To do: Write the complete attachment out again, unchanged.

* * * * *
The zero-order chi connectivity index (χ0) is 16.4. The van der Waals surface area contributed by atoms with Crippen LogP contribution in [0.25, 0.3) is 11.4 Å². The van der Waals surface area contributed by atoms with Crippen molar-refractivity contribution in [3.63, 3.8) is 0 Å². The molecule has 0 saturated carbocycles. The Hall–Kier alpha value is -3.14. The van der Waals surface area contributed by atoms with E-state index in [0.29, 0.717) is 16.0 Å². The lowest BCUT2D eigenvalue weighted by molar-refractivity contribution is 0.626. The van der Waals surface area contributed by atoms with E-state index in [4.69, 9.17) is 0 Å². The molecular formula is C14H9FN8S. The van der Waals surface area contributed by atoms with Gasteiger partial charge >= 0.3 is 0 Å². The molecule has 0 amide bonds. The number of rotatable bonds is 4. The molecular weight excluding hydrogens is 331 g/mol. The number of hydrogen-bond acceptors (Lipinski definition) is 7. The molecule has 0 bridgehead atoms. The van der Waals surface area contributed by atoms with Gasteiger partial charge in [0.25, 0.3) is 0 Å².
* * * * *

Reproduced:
The zero-order chi connectivity index (χ0) is 16.4. The van der Waals surface area contributed by atoms with Crippen LogP contribution in [0.25, 0.3) is 11.4 Å². The van der Waals surface area contributed by atoms with Crippen molar-refractivity contribution in [3.63, 3.8) is 0 Å². The molecule has 0 saturated carbocycles. The Hall–Kier alpha value is -3.14. The van der Waals surface area contributed by atoms with E-state index in [0.29, 0.717) is 16.0 Å². The lowest BCUT2D eigenvalue weighted by molar-refractivity contribution is 0.626. The van der Waals surface area contributed by atoms with E-state index in [4.69, 9.17) is 0 Å². The molecular formula is C14H9FN8S. The van der Waals surface area contributed by atoms with Gasteiger partial charge >= 0.3 is 0 Å². The molecule has 0 amide bonds. The number of rotatable bonds is 4. The molecular weight excluding hydrogens is 331 g/mol. The number of hydrogen-bond acceptors (Lipinski definition) is 7. The molecule has 0 bridgehead atoms. The van der Waals surface area contributed by atoms with Gasteiger partial charge in [0.25, 0.3) is 0 Å².